An interruption of electrical power on 18 March has knocked out the cooling systems of the Fukushima spent fuel pools and part of the wastewater treatment systems. It has not affected the cooling water injection systems into units 1-3, the PCV gas control systems or one of the unit 2 spent fuel pool cooling systems. Some systems were recovered on 19 March, including a unit 1 spent fuel pool cooling system and the wastewater treatment system. TEPCO estimates that it would take days for the spent fuel pools to heat up to a significant temperature (65°C). The shortest duration is unit 4, which would take more than four days. Investigations of the cause of the shutdowns, and their restoration, are under way.
Engineers have completed their investigation of the eight unit 2 vent pipes that lead to the torus, and has found no water leakage or evidence of major water leakage. Most of the invesgations were carried out in early March. This would appear to suggest that at least the lower parts of the unit 2 reactor structure are more intact than previously thought. It does beg the question of how exactly radioactive contamination has leaked out of the reactor and into the turbine building.
Workers have closed the unit 2 blowout panel. Unlike units 1, 3 and 4, the upper structure of unit 2 did not explode after the earthquake and tsunami, because, it would appear, the panel worked and designed and responded to critical pressure levels by detaching from the structure. However, much radioactive steam, particularly in the early days of the incident, leaked out of the blowout panel opening, and the opening continues to be a main contributor to the total radioactivity releases on site. Now that the unit 2 reactor's temperature is under control, the opening is no longer necessary. A crane lifted a closure panel into a frame set against the side of the reactor building. The panel includes an access door.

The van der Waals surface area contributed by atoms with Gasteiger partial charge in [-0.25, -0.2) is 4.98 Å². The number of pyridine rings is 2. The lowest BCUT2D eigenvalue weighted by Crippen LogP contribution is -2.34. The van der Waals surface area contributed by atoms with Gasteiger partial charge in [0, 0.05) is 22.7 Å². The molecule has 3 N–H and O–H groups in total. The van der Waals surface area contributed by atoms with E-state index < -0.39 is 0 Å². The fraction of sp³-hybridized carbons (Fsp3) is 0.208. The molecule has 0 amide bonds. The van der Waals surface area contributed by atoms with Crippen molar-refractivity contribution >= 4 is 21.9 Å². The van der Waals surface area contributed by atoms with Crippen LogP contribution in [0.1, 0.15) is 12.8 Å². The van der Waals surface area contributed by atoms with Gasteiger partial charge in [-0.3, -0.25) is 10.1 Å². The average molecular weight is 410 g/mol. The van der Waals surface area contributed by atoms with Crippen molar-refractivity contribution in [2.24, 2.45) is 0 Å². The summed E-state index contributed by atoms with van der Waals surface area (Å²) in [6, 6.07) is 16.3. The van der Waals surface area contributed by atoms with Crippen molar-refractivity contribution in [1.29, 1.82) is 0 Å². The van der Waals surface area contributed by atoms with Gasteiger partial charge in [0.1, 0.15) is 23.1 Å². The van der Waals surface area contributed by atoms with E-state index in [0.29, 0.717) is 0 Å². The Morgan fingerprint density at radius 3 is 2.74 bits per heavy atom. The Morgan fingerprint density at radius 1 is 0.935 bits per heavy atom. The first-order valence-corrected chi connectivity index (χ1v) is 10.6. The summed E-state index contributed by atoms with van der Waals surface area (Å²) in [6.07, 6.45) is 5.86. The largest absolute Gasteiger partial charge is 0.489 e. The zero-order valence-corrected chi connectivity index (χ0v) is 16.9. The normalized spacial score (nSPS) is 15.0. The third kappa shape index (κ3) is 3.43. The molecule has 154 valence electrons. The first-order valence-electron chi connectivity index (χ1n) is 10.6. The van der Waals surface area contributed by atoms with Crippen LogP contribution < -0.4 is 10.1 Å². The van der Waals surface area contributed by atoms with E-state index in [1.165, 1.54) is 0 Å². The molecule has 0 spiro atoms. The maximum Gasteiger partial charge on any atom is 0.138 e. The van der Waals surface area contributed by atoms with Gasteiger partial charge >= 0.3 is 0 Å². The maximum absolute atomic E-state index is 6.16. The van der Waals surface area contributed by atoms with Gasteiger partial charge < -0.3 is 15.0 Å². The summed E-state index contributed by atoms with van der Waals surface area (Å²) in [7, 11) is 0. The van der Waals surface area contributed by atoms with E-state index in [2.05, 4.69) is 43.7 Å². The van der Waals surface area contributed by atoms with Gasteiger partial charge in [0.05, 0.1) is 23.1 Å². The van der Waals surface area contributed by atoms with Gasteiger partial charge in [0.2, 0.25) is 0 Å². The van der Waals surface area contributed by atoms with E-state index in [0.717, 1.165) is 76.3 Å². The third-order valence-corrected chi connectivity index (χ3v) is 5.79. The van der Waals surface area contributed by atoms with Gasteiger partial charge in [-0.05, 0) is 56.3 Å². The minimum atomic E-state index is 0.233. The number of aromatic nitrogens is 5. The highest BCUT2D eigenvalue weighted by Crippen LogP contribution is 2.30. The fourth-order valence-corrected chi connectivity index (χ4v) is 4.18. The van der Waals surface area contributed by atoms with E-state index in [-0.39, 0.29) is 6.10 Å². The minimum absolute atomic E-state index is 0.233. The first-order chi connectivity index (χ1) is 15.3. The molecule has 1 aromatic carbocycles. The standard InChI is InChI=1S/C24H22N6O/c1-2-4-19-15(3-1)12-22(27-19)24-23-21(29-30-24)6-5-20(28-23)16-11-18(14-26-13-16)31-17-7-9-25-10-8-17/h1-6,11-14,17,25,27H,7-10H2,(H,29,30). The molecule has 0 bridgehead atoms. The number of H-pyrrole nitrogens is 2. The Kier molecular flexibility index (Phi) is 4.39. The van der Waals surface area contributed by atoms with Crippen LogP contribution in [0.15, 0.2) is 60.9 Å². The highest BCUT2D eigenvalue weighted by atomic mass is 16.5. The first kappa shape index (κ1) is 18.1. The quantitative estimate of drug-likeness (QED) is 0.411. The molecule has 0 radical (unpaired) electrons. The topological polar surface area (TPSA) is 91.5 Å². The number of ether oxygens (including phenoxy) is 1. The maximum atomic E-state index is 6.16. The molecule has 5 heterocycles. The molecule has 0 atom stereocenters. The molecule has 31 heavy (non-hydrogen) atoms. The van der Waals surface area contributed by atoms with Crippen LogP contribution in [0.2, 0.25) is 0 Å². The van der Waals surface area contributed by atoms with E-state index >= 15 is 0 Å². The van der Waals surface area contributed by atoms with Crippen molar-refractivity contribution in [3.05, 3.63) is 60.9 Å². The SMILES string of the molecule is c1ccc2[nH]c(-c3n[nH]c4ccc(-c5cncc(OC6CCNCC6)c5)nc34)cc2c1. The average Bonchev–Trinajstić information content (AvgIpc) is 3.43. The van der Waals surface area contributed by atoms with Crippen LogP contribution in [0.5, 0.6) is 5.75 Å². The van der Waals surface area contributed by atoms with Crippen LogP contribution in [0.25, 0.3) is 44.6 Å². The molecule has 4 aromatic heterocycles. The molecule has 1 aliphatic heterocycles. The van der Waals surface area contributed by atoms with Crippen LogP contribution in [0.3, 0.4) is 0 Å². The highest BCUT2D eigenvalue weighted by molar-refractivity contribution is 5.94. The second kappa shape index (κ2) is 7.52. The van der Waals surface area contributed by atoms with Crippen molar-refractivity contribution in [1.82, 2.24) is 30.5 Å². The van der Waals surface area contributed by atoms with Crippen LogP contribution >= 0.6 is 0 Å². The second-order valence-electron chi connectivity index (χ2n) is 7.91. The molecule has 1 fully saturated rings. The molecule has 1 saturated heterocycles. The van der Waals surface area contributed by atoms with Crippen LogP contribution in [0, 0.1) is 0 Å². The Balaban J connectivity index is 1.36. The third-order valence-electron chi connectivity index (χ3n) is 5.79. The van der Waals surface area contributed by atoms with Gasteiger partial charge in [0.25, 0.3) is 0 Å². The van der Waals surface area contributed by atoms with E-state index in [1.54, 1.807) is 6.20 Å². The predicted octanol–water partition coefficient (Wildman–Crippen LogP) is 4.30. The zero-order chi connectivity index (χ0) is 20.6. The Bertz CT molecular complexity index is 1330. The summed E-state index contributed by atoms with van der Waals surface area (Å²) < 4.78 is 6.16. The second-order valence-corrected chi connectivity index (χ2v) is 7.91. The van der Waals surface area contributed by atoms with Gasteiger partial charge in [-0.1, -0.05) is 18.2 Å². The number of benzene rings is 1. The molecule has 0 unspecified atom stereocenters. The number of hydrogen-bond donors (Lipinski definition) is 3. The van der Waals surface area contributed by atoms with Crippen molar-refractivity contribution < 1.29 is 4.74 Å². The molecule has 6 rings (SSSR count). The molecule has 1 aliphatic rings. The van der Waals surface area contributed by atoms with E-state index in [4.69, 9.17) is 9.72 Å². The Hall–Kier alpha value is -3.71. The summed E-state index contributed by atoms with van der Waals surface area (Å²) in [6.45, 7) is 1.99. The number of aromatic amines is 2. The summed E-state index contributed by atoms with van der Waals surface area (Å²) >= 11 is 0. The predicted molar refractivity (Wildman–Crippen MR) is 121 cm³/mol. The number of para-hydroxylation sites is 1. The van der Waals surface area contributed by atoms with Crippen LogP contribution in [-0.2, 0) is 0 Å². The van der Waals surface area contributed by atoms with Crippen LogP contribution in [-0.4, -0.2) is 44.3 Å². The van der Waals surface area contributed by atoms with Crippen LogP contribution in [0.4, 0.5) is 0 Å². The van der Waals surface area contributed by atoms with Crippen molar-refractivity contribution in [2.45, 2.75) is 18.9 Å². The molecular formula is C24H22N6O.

New measurements of the level of radioactive contamination inside the unit 1 reactor building have been published. The latest readings, from February 14, cover mainly the third and fourth floors. They are generally much lower (half) than previous readings taken mostly in October 2011, although they do not update the first floor of the building, which has some of the highest readings. Measurements range from less than 1 mSv/hr to 45 mSv/hr. The building has been off-limits to human teams because of high levels of radiation.